I laughed, I cried, I split my gloves clapping. An old cliché, but it perfectly describes my experience seeing Joshua Harmon’s Significant Other at the Booth Theater the other night. Well…all except the glove part. Who wears gloves in the theater anymore? The modern audience gives a standing ovation. So I did that. Let’s try this again. I laughed, I cried, I stood on my feet clapping. And coming from me, that’s actually high praise. I’m kind of a snob about this standing ovation business. I think it’s too easily bestowed these days.
Come From Away is a show that is greater than the sum of its parts. The script is iffy. The music is not exceptional. The sound is so loud that the lyrics are often unintelligible. The spirit that is on that stage, however, sweeps all that aside and scoops everyone in the audience up into its arms. The talent, it should be noted is not iffy one little bit. Not only are they skilled actors with voices that rock, THEY LOOK LIKE US. These are not stereotypes. There is not a beauty queen, swarthy leading man, or crotchety elder among them. Perhaps that is because this is a true story – or perhaps it is because somebody cared. This is, after all, the story of what happened to us all on 9/11. No one who sees this show was untouched by that day. And no one will leave untouched by this show.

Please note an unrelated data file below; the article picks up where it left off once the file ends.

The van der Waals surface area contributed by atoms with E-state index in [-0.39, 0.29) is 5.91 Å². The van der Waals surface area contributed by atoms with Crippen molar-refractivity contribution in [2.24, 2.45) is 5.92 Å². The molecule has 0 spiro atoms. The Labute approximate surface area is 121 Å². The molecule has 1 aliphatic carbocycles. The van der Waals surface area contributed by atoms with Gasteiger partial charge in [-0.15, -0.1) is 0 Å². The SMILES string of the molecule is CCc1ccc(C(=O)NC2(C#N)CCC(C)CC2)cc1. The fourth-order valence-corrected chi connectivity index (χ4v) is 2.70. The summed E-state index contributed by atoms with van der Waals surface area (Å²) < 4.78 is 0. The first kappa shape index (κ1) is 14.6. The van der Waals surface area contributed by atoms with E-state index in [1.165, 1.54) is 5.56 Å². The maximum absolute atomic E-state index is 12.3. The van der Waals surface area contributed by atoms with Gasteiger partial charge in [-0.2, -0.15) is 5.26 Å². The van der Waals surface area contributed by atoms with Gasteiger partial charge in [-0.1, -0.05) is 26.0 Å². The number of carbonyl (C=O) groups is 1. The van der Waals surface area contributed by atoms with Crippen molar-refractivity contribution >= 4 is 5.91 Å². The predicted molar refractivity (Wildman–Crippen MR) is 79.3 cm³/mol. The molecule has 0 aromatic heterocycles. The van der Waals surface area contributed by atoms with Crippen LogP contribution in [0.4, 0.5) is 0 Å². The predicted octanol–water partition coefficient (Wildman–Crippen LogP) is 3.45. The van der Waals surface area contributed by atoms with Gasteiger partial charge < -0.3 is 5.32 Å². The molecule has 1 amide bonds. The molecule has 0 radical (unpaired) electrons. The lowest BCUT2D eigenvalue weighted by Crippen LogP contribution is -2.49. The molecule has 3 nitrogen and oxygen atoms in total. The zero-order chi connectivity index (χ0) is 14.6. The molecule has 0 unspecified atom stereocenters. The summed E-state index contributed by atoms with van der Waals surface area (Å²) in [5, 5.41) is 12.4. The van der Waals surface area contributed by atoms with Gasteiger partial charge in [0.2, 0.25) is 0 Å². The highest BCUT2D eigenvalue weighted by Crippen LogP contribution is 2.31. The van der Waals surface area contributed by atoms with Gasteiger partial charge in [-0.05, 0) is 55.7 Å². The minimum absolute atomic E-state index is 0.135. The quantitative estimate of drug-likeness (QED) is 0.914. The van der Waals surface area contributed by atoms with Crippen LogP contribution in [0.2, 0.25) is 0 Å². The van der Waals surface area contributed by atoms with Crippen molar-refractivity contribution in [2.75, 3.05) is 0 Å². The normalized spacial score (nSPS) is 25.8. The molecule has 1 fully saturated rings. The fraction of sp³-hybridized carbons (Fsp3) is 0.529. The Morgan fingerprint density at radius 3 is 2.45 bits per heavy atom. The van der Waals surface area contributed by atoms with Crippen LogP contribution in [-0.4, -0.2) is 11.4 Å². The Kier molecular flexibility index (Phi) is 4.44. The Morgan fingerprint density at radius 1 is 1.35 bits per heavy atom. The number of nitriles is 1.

The play flies by on the wings of lightning and thunder due to the smart, fast, clever, hilarious dialogue of Steven Levenson, the carefully choreographed staging of Daniel Sullivan and the amazing performances of this ensemble. Everyone is perfect…